The City of Philadelphia with a heavy chemical industry presence on its South and East sides, has always taken a proactive approach to hazardous materials response.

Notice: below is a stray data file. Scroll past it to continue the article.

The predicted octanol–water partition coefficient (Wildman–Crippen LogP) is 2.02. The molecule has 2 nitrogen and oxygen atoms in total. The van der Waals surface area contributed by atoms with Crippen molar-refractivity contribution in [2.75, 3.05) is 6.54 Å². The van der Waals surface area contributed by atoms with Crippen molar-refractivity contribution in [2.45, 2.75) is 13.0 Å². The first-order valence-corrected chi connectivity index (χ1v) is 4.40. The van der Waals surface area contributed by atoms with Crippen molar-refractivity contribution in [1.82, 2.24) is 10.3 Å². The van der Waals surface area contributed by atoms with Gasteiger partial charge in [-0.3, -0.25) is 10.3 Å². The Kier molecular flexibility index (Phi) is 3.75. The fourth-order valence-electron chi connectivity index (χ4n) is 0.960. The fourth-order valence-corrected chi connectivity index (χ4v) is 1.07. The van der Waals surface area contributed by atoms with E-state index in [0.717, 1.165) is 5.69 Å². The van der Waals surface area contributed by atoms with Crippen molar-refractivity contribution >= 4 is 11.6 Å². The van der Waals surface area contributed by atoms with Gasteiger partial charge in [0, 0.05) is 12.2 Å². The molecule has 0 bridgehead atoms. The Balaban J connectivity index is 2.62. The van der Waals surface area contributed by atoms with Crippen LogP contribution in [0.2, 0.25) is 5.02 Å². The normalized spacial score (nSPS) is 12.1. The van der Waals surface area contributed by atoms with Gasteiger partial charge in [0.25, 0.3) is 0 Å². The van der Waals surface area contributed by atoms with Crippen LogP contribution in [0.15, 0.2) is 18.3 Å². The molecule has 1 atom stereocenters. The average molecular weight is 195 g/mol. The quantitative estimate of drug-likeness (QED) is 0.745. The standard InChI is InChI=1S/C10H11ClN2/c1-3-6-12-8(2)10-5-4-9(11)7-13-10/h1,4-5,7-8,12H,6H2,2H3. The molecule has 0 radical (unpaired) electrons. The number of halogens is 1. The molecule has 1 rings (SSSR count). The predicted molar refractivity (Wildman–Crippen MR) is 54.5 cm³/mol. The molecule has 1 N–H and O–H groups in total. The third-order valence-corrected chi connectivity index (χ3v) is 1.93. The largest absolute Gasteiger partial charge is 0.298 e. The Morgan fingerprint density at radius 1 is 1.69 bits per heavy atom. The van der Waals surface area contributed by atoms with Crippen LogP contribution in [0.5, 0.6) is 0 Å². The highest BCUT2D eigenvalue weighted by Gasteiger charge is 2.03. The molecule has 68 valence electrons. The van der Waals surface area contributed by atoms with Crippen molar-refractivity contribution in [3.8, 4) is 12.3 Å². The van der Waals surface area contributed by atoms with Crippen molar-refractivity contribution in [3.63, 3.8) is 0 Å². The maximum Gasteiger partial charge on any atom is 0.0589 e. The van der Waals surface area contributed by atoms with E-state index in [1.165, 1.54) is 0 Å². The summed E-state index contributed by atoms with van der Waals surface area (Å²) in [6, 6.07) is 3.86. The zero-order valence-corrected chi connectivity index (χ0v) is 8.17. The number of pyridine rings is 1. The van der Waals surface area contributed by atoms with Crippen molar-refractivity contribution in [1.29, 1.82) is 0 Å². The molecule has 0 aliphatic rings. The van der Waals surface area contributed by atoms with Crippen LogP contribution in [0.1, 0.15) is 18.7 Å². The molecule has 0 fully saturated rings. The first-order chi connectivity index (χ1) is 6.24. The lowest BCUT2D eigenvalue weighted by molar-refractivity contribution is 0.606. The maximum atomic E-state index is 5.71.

This is the first installment of a new section being launched in the hazardous materials section of Firehouse.com. Hazmat Team Spotlight will focus on hazardous materials teams across the country to provide information that can be shared by other departments and personnel. Fire departments throughout the country have always responded to emergencies involving chemicals. In fact the fire department is the nation's first responder to all types of emergencies including fires, emergency medical, natural disasters and acts of terrorism. Resulting from the response to chemical incidents, the term hazardous materials (hazmat) became the buzz word of the 1970's and 80's. With the passage of the Superfund Amendments and Reauthorization Act (SARA) of 1986 (also known as the Emergency Planning and Community Right-To-Know Act (EPCRA) and continued reauthorization over the years, hazmat took a giant leap forward in the emergency response community.Philadelphia Pennsylvania Fire Department Hazardous Materials TeamHazardous Materials Team OverviewUnder the leadership of Commissioner Hairston, the Philadelphia Fire Department has 2400 uniformed personnel who operate 65 engine companies, 28 truck companies, 1 heavy rescue, 37 medic units, 2 fireboats, the hazardous materials unit and 6 foam units. The City of Philadelphia with a heavy chemical industry presence on its South and East sides, has always taken a proactive approach to hazardous materials response. Philadelphia's fire department hazardous materials unit responds to an average of 70 hazardous materials incidents each year. Statistics for hazmat responses within Philadelphia do not include local engine runs for hydrocarbon fuel spills. Each engine carries approximately 25 pounds of oil dry material for cleaning up fuel spills. If the spill is larger than they can handle, one of the 7 "Depot" companies responds with larger amounts of oil dry rather than sending the Haz-Mat Unit for a fuel spill. The "Depot" stations are strategically located throughout the city.Fire Commissioner Harold B. Hairston has shown the fire departments commitment to this effort by the construction of a new station in 1997 to house Haz-Mat 1, the department's new hazardous materials response unit. The Hazmat Station is located in Battalion 1 at 2301 S. 24Th Street, the area of highest hazmat exposure in the city and if bounded by Market Street in Center City on the North, the Navy Yard on the South, Front Street on the East, and 25th street on the West. Haz-Mat 1 responds to incidents through out Philadelphia. While some emergency response organizations have scaled back and eliminated some levels of hazardous materials response, Philadelphia continues to be innovative and proactive in their approach to hazmat. The new specially designed four bay fire station houses the hazmat unit along with other apparatus. Haz-Mat 1's quarters are laid out all on one floor except for a second level storage area for hazmat supplies. The engine bay has locker space for bunker gear, a storage room and decontamination station. Living quarters include separate bath and locker rooms for men and women, bunk room, offices for each company, a conference room, kitchen, and watch desk.Haz-Mat 1 was built in 1996 by Salisbury Fire Equipment Company of Pennsylvania. In addition to the hazardous materials unit, the new station houses Engine 60, Ladder 19, Medic 37 and Haz-Mat Support Unit 101. Engine 60 and Ladder 19 have served South Philadelphia for over 76 years. They were organized on June 16, 1921 and were located at 24th and Ritner Streets. On September 24, 1990 Engine 60 and Ladder 19 were relocated to the former house of Engine 47 at 3031 Grays Ferry Avenue while their new station was being constructed. When a hazardous materials response is requested, crews from Engine 60 and Ladder 19 combine forces to place Haz-Mat 1 in service. The ladder is placed out of service and Engine 60, Haz-Mat 1 and Support Unit 101 make up the Hazardous Materials TaskForce.Equipment on Haz-Mat 1 is organized into numbered compartments. The large walk in air conditioned crew cab contains an area for communications, computer operation, and research protected from the harsh weather extremes in Philadelphia. To assist during hazmat operations, the cab work area has a fax machine, hazmat library 9-portable radios, a lap-top computer, with the software program Computer Aided Management of Emergency Operations (CAMEO), 2 mobile telephones, and a instamatic camera and film. The other compartments on the unit contain monitoring instruments, assorted PPE, decontamination equipment, chlorine kits, patching and plugging equipment and supplies, sorbant materials and a wide variety of support equipment. Spare air bottles and a complete air cascade system and generator round out the well equipped hazardous materials response unit.Staffing